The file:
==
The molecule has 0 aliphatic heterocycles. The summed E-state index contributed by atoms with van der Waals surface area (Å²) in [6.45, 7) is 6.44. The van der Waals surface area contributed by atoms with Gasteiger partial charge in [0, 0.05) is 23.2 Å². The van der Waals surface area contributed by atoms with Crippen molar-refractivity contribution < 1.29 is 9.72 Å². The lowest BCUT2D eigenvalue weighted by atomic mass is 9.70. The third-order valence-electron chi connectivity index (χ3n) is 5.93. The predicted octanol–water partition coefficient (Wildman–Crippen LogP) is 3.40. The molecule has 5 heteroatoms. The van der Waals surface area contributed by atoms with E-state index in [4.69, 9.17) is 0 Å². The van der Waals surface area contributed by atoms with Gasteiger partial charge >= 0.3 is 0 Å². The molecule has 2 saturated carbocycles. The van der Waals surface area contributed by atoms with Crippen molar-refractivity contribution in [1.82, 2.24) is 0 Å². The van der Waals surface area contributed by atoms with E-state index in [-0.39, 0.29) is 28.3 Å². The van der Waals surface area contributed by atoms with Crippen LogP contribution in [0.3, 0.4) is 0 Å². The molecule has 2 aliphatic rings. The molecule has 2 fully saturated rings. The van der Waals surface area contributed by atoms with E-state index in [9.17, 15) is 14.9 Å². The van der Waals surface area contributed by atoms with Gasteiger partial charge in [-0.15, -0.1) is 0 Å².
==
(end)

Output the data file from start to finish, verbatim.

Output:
The molecule has 0 aliphatic heterocycles. The summed E-state index contributed by atoms with van der Waals surface area (Å²) in [6.45, 7) is 6.44. The van der Waals surface area contributed by atoms with Gasteiger partial charge in [0, 0.05) is 23.2 Å². The van der Waals surface area contributed by atoms with Crippen molar-refractivity contribution < 1.29 is 9.72 Å². The lowest BCUT2D eigenvalue weighted by atomic mass is 9.70. The third-order valence-electron chi connectivity index (χ3n) is 5.93. The predicted octanol–water partition coefficient (Wildman–Crippen LogP) is 3.40. The molecule has 5 heteroatoms. The van der Waals surface area contributed by atoms with E-state index in [4.69, 9.17) is 0 Å². The van der Waals surface area contributed by atoms with Gasteiger partial charge >= 0.3 is 0 Å². The molecule has 2 saturated carbocycles. The van der Waals surface area contributed by atoms with Crippen molar-refractivity contribution in [1.82, 2.24) is 0 Å². The van der Waals surface area contributed by atoms with E-state index in [-0.39, 0.29) is 28.3 Å². The van der Waals surface area contributed by atoms with Crippen LogP contribution in [0.3, 0.4) is 0 Å². The molecule has 2 aliphatic rings. The molecule has 2 fully saturated rings. The van der Waals surface area contributed by atoms with E-state index in [9.17, 15) is 14.9 Å². The van der Waals surface area contributed by atoms with Gasteiger partial charge in [-0.15, -0.1) is 0 Å².